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Thursday, May 23

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Editor's note: This column originally ran on January 20, 2004.

Olives. Possibly one of the oldest prepared foods still consumed. The first reference to olives was made by the Egyptians in the 17th century B.C. The ancient Greeks believed their gods and goddesses ate them when they came to Earth. There are also many references to this lovely fruit in the Bible.

But there are so many varieties that it can be overwhelming if you're interested in branching out from the black olives in a can, or the green olives often found stuffed and used in martinis.

Green olives are unripe olives, brownish or grayish olives are partially ripe, and black or purple olives are fully ripe. Once they're picked, they can be oil-cured, water-cured, brine-cured, dry-cured, and/or lye-cured. Green olives have to be soaked in a lye solution before they can be cured, but black olives can jump straight to the brining process. The longer the olive is brined (soaked in a solution of a liquid, salt and sometimes sugar) the less bitter and more intricate the flavor.

Black olives are classified according to size in a variety of sizes from small (3.2 to 3.3 grams each) to super-colossal (14.2 to 16.2 grams each). The longer olives are ripened the more oil they contain. They can go bad or rancid. It is recommended that you keep unopened cans or jars of olives at room temperature for no more than two years and opened jars (no metal, please) of olives can be kept for several weeks in the refrigerator.

With that basic understanding of what is involved in olive preparation and preservation out of the way, I'll list some of the more popular varieties.

Manzanilla: the Spanish green olive, can be found unpitted or stuffed. These are lightly lye-cured and then packed in salt and lactic acid brine.

Picholine: the French green olive. These are cured in a salt brine and have a subtle and lightly salty flavor. They're often packed with citric acid as a preservative in the U.S.

Kalamata: the Greek black olive. These are fully ripe when harvested and often look deep purple. They're almond shaped, cured in brine and have a rich and fruity flavor.

Niçoise: the French black olive. Also harvested when ripe, but are small and nutty flavored. The pit is also small, giving you more meat than you'd expect, and they're often packed with herbs and with the stems on.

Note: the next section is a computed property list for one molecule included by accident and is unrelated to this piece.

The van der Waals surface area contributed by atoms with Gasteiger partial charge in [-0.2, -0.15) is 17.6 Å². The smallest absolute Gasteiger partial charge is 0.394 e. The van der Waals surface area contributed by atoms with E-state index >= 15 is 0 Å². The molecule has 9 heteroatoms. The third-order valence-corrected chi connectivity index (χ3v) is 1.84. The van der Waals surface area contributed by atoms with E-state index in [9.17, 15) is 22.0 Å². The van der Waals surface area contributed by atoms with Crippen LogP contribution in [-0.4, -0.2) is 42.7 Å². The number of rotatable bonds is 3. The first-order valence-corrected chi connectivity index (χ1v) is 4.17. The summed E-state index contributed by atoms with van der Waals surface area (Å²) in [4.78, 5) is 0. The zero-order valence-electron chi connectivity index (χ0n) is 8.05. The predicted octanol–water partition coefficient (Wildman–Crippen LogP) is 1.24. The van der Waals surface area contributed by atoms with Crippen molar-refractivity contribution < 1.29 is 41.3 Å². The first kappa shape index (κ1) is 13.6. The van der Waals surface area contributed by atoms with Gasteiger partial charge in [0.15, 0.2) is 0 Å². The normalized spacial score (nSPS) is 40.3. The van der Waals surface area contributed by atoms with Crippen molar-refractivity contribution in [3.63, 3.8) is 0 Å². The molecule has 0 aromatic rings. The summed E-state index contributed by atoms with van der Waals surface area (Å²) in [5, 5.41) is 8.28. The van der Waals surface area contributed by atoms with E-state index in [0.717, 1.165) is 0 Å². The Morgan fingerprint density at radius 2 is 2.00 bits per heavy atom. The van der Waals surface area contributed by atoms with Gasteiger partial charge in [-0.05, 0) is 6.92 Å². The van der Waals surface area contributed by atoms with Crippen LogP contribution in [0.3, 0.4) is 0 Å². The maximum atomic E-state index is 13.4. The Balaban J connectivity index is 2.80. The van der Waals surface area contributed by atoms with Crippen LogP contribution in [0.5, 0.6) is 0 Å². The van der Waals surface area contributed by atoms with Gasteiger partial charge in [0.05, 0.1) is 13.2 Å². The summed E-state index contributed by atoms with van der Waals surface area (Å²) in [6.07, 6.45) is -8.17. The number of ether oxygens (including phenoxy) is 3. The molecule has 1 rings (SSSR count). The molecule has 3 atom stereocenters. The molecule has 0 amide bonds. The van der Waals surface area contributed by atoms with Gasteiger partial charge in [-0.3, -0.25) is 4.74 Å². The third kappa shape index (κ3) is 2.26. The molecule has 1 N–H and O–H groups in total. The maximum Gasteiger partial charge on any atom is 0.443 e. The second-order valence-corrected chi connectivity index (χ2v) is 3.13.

Liguria: the Italian black olive. Cured in a salt brine with a very vibrant, almost pungent flavor. Occasionally packed with the stems on.

Ponentine: another Italian black olive. Cured in a salt brine and then packed in vinegar but have a very mild flavor.

Gaeta: another Italian black olive. Dry-cured in salt, rubbed with oil, very wrinkly, very mild flavor, and usually packed with rosemary and other herbs.

Lugano: yet another Italian black olive. These are very, very salty and usually packed with olive leaves.

Sevillano: the California black olive. Cured in a salt-brine and preserved with lactic acid. Very crisp and firm olives. Often what you find in cans at the grocery store.

Here are more varieties.

Occasionally at Italian grocers with a great produce section you'll find unbrined olives. I've never cured my own, but here are some recipes if you'd like to try it.

We've all heard that olive oil is a very healthy oil for cooking and eating. But olives can also be very healthy. They provide a great deal of flavor without adding many calories, fats, or sugars. This makes them a great flavor addition for diabetics and others on a low-sugar, low-fat diet. They are salty, so they may be a bad choice for people with high blood pressure.

You've maybe gone to a wine-tasting, or a cheese tasting. Why not buy a 1/4 pound of several varieties of olives and have an olive tasting for you and your friends. Not surprisingly, wine and cheese can go great with olives and take a party up a notch or two.

But what can you do with them beside putting them in an antipasto plate or in a martini? There are too many options to mention here, so I'll give you two of my favorite recipes: Pasta Puttanesca and Olive Bread.